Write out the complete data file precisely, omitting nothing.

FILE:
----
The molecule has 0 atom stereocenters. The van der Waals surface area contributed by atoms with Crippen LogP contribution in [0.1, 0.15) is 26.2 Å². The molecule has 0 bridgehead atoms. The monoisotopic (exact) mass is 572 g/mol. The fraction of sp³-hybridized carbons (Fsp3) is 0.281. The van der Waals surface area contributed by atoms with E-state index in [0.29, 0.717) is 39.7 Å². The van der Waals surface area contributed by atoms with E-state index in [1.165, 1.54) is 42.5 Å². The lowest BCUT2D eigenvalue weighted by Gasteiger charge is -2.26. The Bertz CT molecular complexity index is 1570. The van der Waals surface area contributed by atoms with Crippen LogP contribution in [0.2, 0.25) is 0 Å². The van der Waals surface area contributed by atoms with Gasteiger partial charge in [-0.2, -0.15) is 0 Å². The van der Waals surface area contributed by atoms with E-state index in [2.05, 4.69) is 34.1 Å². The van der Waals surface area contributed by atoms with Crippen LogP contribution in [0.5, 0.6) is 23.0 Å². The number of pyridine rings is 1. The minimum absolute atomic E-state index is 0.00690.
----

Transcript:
The molecule has 0 atom stereocenters. The van der Waals surface area contributed by atoms with Crippen LogP contribution in [0.1, 0.15) is 26.2 Å². The molecule has 0 bridgehead atoms. The monoisotopic (exact) mass is 572 g/mol. The fraction of sp³-hybridized carbons (Fsp3) is 0.281. The van der Waals surface area contributed by atoms with E-state index in [0.29, 0.717) is 39.7 Å². The van der Waals surface area contributed by atoms with E-state index in [1.165, 1.54) is 42.5 Å². The lowest BCUT2D eigenvalue weighted by Gasteiger charge is -2.26. The Bertz CT molecular complexity index is 1570. The van der Waals surface area contributed by atoms with Crippen LogP contribution in [0.2, 0.25) is 0 Å². The van der Waals surface area contributed by atoms with Gasteiger partial charge in [-0.2, -0.15) is 0 Å². The van der Waals surface area contributed by atoms with E-state index in [2.05, 4.69) is 34.1 Å². The van der Waals surface area contributed by atoms with Crippen LogP contribution in [0.5, 0.6) is 23.0 Å². The number of pyridine rings is 1. The minimum absolute atomic E-state index is 0.00690.